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Cortisol: The Good News, Bad News, and the Downright Ugly Truth behind This Stress Hormone

Cortisol gets a bad rap. It's blamed for anxiety, high blood pressure, stroke—you name it. But having a better understanding of this hormone's function helps people realize that balancing this hormone—not eliminating it—is key to healthy living.

Cortisol is best known for producing the "fight or flight" response. This reaction evolved as a means of survival, enabling people to react to what could be a life-threatening situation. The change in hormones and physiological responses forces us to either face the threat or leave it behind. But cortisol also helps control blood pressure, increase the body's metabolism of glucose, and reduces inflammation. Our bodies need cortisol to survive. Too much, though, and we overreact to common stressors like heavy traffic, speaking in front of a group of people, or having an argument with a spouse. Over time, these out-of-control stressors compromise our health.

Signs of Chronic Stress

Stress becomes harmful when it doesn't abate. Before you know it, we get caught up with it, we dwell on it, and it is prolonged. "We all have stress," said Tina Halliday, LCSW, behavioral sciences manager and CAT (Comprehensive Assessment Treatment Program) admissions coordinator for University of Utah Health. "Stress can be produced from unpleasant situations as well as great situations like getting a new job, moving into a new home, or even falling in love."

There are a variety of different feeds that create stress. One example that is notable is "related to your thought process, how we perceive an experience," said Halliday. "Our minds can create stress." Halliday likens chronic stress to an everyday experience: like peeling out every time a red light turns green. "You are over using a response that is not necessary to the situation every time a light turns green, hence leading to unnecessary wear on the vehicle. This is similar to our responses and perceptions to stress producing events. Can some of those events be managed in a way that brings them down to size and does not produce unnecessary wear on an individual? Back to our car analogy, if you can accelerate from a full stop in a more gradual way, it's going to be much better on your engine in the long run. " Halliday said.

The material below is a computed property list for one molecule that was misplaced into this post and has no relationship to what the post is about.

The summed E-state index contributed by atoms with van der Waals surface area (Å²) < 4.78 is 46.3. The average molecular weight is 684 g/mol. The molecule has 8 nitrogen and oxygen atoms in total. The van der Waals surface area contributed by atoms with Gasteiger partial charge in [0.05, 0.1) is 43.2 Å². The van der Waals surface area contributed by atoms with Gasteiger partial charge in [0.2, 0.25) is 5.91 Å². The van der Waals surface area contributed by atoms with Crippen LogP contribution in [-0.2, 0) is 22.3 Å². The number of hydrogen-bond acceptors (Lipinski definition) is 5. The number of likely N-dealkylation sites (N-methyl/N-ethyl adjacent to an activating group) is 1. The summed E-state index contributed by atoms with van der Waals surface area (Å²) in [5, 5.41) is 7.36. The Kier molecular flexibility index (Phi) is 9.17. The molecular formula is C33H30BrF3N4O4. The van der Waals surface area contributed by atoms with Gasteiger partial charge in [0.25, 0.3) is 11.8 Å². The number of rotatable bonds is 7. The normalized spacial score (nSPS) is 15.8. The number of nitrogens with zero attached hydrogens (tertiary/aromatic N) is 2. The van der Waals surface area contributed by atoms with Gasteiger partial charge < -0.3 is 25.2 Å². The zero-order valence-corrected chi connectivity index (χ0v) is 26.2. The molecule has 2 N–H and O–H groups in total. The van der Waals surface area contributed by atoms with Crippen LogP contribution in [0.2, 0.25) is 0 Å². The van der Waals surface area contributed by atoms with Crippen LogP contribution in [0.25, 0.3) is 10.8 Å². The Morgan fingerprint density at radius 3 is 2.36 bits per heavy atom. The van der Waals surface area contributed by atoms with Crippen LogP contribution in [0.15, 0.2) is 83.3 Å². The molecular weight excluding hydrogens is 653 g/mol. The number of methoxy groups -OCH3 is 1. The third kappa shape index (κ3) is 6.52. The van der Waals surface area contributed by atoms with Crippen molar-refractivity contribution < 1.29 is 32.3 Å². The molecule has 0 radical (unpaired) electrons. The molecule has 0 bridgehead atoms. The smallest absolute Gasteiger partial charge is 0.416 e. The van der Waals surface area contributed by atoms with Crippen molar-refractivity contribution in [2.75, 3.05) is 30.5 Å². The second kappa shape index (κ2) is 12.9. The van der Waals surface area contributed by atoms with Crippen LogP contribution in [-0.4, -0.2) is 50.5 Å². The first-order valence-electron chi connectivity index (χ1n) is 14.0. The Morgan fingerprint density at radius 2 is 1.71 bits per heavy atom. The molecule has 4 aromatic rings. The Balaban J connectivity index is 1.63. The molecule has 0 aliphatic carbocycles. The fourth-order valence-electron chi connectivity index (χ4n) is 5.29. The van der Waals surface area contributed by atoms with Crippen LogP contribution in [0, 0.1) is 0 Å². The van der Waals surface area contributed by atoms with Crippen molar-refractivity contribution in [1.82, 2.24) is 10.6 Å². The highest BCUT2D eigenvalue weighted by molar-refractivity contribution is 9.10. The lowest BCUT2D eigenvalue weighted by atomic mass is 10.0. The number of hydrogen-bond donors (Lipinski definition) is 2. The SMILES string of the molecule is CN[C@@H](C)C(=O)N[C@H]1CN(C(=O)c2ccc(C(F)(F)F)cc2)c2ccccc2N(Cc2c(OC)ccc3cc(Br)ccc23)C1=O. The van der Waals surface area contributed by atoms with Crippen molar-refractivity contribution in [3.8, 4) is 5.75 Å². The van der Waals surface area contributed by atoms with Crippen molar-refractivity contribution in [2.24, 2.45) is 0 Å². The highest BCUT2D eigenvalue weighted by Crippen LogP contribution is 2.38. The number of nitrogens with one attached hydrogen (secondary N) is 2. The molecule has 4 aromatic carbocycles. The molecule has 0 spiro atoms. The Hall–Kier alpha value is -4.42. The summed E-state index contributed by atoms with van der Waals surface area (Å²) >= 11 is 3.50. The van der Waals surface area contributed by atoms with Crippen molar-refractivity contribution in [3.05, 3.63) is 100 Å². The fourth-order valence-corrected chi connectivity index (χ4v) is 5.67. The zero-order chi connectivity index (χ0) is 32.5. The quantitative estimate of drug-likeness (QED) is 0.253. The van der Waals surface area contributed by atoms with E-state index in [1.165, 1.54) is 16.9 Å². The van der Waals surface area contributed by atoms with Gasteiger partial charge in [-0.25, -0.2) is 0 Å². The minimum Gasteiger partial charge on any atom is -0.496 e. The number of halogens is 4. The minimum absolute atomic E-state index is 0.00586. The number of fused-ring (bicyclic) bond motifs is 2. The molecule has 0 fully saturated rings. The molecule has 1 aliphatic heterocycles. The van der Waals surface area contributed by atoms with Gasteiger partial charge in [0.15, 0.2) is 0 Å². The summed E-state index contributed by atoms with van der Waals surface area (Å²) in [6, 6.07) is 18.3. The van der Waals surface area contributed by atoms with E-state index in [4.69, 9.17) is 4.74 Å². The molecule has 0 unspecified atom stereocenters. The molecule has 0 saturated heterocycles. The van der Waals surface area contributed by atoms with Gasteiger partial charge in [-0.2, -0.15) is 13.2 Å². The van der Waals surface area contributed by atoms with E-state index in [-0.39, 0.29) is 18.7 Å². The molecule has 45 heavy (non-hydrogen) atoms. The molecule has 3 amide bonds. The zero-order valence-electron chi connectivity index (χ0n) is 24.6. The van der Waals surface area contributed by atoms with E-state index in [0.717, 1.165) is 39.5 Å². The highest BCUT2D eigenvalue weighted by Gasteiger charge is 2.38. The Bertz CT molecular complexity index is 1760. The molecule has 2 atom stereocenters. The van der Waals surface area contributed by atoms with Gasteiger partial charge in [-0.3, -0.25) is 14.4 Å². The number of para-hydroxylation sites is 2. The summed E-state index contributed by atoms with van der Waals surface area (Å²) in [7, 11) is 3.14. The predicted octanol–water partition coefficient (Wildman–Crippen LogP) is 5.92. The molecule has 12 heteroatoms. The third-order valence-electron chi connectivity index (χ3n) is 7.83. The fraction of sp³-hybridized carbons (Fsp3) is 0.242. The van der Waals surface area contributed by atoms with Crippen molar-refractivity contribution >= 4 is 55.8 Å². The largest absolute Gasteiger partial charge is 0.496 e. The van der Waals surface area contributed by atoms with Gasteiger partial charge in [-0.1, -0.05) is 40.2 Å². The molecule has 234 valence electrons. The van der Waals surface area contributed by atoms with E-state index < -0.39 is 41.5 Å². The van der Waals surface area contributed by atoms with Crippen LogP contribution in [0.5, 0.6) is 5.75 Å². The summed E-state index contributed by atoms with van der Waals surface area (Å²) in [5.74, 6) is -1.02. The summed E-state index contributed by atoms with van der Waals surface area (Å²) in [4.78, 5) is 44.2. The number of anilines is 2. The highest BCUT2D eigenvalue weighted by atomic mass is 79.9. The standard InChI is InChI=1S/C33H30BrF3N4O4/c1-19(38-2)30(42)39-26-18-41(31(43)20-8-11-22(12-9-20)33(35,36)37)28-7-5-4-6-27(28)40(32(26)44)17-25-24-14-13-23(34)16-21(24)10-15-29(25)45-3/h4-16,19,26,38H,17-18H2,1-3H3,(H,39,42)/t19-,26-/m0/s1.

Some common signs of chronic stress include headache, dry mouth, gastrointestinal problems, heart palpitations, unusual sweating, loss of libido, overeating/undereating, and anxiety symptoms. "When these symptoms continue for a long period of time, it can lead to one's health being compromised, ie, cardiac problems, depression, anxiety, social withdrawal from family and friends, decline in work performance, and/or day-to-day ability to function and find satisfaction in one's life, to name a few," said Halliday.

Solutions to Better Balance

One of the more effective ways to control stress is to catch it early. When stressors appear, take a walk, meditate, practice breathing exercises, and/or find someone to talk to with whom you can address the stress-producing circumstances. Let's face it, it's hard to detach from a stressful life. With regular exercise, sleep, and a healthy diet, we can be more prepared to manage the stressful situations, and we can prevent stress from aggravating our health.

"Our history, experiences, and our perception, can have a tremendous influence on how each person deals with stress," said Halliday. "How one experiences stressful events is influenced by the support one has, an individual's mental state, personal insight, and one's environment. A change in environment, shift in perspective along with healthy physical habits can stave off stressors that can lead to chronic health conditions."